Camino de Santiago: Día 2

Note: Le WiFi es muy lento, así que no habrá fotos en este blog. Trágico, pero así es.


  • Trajectory: Roncesvalles à Zubiri
  • Distance: 21.9 kilometers / 13.6 miles
  • Cheek Snow/Wind Burn Level: Magenta and Pain, which will also be the name of my zine when I grow up

Famous Last Words

“I’m never hiking in winter again!” Thus was my mantra for the latter part of 2017. And yet, here I am, traipsing through snow and sliding on ice. Funny, that. I had one epic downhill slide, but I saw it coming and was able to gracefully flail a good 15 feet before planting my feet in slush.

I’m not saying I’m a convert, but kickstepping through snow and walking in consistently wet boots is a hell of a lot easier when you know there’s going to be a bed, a shower, and cured meat at the end of every day.

Cold is also more tolerable when you step into it rather than wake up in it. I was definitely chilly upon leaving the albergue in Roncesvalles this morning. Around 9:30, I passed a house with a thermometer that said it was 11 degrees F, or – more dramatically – Negative Eleven Celcius. That’s fucking brick. That said, I didn’t feel painfully frigid: The Shower/Bed/Warmth Corollary.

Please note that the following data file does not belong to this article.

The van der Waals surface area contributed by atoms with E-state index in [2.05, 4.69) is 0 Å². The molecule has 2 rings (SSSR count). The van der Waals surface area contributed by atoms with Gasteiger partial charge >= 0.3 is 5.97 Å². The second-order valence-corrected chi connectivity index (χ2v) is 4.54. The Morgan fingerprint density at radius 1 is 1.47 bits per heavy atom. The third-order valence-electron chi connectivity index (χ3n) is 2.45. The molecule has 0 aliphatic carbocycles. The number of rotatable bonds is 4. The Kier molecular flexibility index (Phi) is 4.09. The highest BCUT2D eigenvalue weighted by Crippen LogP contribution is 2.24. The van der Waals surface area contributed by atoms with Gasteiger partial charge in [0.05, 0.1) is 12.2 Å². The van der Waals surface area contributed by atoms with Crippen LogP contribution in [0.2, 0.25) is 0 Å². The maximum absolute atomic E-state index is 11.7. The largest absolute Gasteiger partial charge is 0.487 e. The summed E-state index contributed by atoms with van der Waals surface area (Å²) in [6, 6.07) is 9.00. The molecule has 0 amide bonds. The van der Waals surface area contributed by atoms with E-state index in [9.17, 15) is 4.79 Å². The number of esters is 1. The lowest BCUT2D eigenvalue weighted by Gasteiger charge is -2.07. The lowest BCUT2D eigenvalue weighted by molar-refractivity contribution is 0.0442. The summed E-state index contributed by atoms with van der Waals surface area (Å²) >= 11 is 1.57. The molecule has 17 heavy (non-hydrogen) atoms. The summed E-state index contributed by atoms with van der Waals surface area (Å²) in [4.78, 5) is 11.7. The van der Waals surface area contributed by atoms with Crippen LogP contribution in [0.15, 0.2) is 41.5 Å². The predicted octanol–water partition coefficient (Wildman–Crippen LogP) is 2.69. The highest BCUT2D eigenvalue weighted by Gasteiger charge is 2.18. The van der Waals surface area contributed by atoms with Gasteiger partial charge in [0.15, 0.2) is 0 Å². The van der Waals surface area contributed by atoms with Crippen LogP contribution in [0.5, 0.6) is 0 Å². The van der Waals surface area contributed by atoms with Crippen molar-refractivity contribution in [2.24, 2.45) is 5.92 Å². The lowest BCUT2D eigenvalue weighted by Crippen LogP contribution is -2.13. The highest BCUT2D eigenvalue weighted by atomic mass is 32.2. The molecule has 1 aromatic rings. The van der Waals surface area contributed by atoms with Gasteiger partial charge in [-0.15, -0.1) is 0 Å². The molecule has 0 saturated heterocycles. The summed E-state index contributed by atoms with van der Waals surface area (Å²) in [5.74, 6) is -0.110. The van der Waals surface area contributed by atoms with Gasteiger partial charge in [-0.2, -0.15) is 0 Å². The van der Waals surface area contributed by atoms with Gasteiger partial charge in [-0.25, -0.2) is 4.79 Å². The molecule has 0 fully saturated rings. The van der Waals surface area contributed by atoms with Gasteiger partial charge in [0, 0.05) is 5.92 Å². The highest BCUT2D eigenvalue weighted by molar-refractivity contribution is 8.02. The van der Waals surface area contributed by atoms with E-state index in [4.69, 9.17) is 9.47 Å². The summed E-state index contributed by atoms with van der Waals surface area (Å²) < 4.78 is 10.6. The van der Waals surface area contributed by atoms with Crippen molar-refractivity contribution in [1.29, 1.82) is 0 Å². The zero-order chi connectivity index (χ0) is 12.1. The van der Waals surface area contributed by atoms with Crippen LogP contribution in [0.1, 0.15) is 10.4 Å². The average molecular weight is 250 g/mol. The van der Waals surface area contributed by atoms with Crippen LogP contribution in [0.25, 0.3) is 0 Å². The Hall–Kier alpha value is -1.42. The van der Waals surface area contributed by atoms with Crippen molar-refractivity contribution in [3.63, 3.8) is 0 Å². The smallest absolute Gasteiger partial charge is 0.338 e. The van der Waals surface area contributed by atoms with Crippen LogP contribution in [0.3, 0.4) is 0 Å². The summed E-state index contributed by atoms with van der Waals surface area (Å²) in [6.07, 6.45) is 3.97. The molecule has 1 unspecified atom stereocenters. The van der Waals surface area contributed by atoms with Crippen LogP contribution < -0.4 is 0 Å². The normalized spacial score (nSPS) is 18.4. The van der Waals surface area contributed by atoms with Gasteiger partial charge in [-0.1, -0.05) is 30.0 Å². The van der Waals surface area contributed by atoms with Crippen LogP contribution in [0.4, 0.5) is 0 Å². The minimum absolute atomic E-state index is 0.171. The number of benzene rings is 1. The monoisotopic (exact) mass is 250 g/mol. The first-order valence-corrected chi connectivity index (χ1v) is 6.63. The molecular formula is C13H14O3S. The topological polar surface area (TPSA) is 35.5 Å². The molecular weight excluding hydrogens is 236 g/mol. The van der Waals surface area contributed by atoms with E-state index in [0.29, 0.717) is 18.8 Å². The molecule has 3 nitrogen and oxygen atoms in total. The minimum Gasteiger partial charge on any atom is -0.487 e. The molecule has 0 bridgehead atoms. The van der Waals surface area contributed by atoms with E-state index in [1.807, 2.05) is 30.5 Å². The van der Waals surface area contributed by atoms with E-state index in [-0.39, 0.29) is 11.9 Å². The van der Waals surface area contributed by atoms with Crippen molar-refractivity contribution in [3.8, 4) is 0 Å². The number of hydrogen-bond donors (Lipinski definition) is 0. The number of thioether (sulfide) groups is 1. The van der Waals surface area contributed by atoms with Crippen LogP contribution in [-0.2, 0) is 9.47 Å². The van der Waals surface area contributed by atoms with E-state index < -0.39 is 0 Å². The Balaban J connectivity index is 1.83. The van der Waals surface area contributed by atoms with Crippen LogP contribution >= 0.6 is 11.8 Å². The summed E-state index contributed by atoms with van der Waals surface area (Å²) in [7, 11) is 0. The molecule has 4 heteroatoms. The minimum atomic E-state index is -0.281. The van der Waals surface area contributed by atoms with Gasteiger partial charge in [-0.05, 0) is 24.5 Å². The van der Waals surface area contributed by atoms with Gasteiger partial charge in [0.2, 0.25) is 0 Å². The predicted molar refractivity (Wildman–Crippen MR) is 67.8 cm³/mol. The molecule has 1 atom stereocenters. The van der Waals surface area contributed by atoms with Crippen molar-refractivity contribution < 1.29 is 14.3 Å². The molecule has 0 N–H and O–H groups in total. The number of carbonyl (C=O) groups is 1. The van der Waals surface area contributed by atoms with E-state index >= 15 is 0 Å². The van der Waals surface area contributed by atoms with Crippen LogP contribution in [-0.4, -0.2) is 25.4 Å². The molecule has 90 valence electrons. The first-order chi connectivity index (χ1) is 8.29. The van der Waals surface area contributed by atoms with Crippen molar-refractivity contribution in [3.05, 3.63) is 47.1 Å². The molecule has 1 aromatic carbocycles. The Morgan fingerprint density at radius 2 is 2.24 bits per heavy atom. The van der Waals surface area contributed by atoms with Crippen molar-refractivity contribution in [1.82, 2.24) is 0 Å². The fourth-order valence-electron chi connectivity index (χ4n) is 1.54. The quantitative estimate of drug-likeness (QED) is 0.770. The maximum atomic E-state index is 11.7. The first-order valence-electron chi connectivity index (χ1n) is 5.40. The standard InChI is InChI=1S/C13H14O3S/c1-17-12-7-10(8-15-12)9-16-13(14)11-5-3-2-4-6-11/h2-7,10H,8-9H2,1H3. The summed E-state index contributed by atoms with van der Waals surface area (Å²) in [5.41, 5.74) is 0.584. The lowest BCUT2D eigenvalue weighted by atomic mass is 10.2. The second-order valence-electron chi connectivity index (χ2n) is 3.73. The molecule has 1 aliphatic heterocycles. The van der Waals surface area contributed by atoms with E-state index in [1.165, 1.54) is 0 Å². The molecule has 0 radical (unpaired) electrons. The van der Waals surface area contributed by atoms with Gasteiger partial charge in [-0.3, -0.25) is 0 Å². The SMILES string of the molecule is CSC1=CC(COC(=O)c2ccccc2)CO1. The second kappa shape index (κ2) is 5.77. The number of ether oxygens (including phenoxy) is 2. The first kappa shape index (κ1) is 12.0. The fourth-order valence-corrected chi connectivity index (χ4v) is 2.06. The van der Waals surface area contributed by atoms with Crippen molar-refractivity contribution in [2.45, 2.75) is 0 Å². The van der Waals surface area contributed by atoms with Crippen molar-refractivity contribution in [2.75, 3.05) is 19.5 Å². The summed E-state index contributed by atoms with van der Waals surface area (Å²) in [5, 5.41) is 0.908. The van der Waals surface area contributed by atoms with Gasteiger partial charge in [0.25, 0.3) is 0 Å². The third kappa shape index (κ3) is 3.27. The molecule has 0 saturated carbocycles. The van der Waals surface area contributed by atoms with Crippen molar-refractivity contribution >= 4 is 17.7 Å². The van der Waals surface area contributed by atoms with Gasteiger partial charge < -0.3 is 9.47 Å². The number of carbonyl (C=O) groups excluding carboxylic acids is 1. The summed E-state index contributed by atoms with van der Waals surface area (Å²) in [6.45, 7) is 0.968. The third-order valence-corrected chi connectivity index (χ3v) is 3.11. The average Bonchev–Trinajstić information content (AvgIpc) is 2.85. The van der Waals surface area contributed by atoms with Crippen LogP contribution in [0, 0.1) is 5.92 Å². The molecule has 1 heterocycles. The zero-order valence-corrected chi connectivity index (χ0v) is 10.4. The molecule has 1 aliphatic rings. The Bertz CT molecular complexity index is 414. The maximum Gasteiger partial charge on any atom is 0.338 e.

So I amend my previous statement: I will winter hike everywhere, provided I can live in the lap of relative luxury after sunset. After all, I’m a pilgrim; not a martyr.

Town-Hopping à la Español

My day was comprised of bouncing from teeny tiny town to teeny tiny town, each about 6 kilometers apart, before reaching Zubiri, my final destination, around 1:30. I had initially planned on continuing to the next town, Larrasoaña, but all of the accommodations are currently closed for the season. Similarly, all of the teeny tiny towns were closed, thus foiling multiple plans to get coffee and food during the day. Thankfully, I had two Bounty bars and a shit ton of peanuts, so I didn’t have to hike on an empty stomach.

Why Walking is Fun

I’ve managed to walk these first two days without seeing another soul on the Camino during the day. I took a break in Burgete because all of my body parts were in pain, and I had a long moment of WHY am I doing this muscle-tearing, ache-inducing activity? I spent the better part of the walk listening to a “Happy Folk” Spotify playlist and pondering that question.

I don’t know if I have a reason yet, though I can at least attest to the fact that I feel more productive when I’m walking than when I’m binge watching “Sex and the City” for the millionth time (it’s still funny). But today was varied and enjoyable: A sunrise road walk led to the first town, and then the rest of the day alternated between dirt and farm roads, old stone paths, and actual trails in the woods. These different pathways were first etched out hundreds of years ago, and there is something humblingabout being one of millions and millions of people doing a given thing. Bizarrely, it’s the same feeling I have in a city.

I’m too fatigued for conclusions, but I feel like that’s fine; after all, this journey has barely started.


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